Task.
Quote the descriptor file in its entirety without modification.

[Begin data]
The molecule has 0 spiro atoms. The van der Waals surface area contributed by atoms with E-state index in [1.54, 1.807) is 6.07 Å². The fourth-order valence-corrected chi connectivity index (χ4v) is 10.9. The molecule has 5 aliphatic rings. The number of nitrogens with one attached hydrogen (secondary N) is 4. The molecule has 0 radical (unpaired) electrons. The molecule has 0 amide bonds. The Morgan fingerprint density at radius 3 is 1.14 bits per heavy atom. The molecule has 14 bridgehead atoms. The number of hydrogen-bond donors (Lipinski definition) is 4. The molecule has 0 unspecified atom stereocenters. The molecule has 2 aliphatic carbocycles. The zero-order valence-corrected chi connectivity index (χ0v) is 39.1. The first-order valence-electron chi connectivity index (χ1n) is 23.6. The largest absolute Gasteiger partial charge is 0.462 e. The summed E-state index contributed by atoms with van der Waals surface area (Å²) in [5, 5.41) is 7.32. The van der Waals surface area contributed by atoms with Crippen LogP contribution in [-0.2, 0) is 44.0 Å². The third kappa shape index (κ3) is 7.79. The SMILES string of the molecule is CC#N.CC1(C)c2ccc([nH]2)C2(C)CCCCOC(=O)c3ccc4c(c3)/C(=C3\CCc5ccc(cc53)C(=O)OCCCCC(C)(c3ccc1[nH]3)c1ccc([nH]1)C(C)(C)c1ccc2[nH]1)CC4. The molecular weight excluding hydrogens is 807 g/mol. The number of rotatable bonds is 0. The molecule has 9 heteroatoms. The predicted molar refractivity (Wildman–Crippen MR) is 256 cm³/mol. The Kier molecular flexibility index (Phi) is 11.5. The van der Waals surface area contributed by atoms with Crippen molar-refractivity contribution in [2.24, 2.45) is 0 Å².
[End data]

The molecule has 0 spiro atoms. The van der Waals surface area contributed by atoms with E-state index in [1.54, 1.807) is 6.07 Å². The fourth-order valence-corrected chi connectivity index (χ4v) is 10.9. The molecule has 5 aliphatic rings. The number of nitrogens with one attached hydrogen (secondary N) is 4. The molecule has 0 radical (unpaired) electrons. The molecule has 0 amide bonds. The Morgan fingerprint density at radius 3 is 1.14 bits per heavy atom. The molecule has 14 bridgehead atoms. The number of hydrogen-bond donors (Lipinski definition) is 4. The molecule has 0 unspecified atom stereocenters. The molecule has 2 aliphatic carbocycles. The zero-order valence-corrected chi connectivity index (χ0v) is 39.1. The first-order valence-electron chi connectivity index (χ1n) is 23.6. The largest absolute Gasteiger partial charge is 0.462 e. The summed E-state index contributed by atoms with van der Waals surface area (Å²) in [5, 5.41) is 7.32. The van der Waals surface area contributed by atoms with Crippen LogP contribution in [-0.2, 0) is 44.0 Å². The third kappa shape index (κ3) is 7.79. The SMILES string of the molecule is CC#N.CC1(C)c2ccc([nH]2)C2(C)CCCCOC(=O)c3ccc4c(c3)/C(=C3\CCc5ccc(cc53)C(=O)OCCCCC(C)(c3ccc1[nH]3)c1ccc([nH]1)C(C)(C)c1ccc2[nH]1)CC4. The molecular weight excluding hydrogens is 807 g/mol. The number of rotatable bonds is 0. The molecule has 9 heteroatoms. The predicted molar refractivity (Wildman–Crippen MR) is 256 cm³/mol. The Kier molecular flexibility index (Phi) is 11.5. The van der Waals surface area contributed by atoms with Crippen molar-refractivity contribution in [2.24, 2.45) is 0 Å².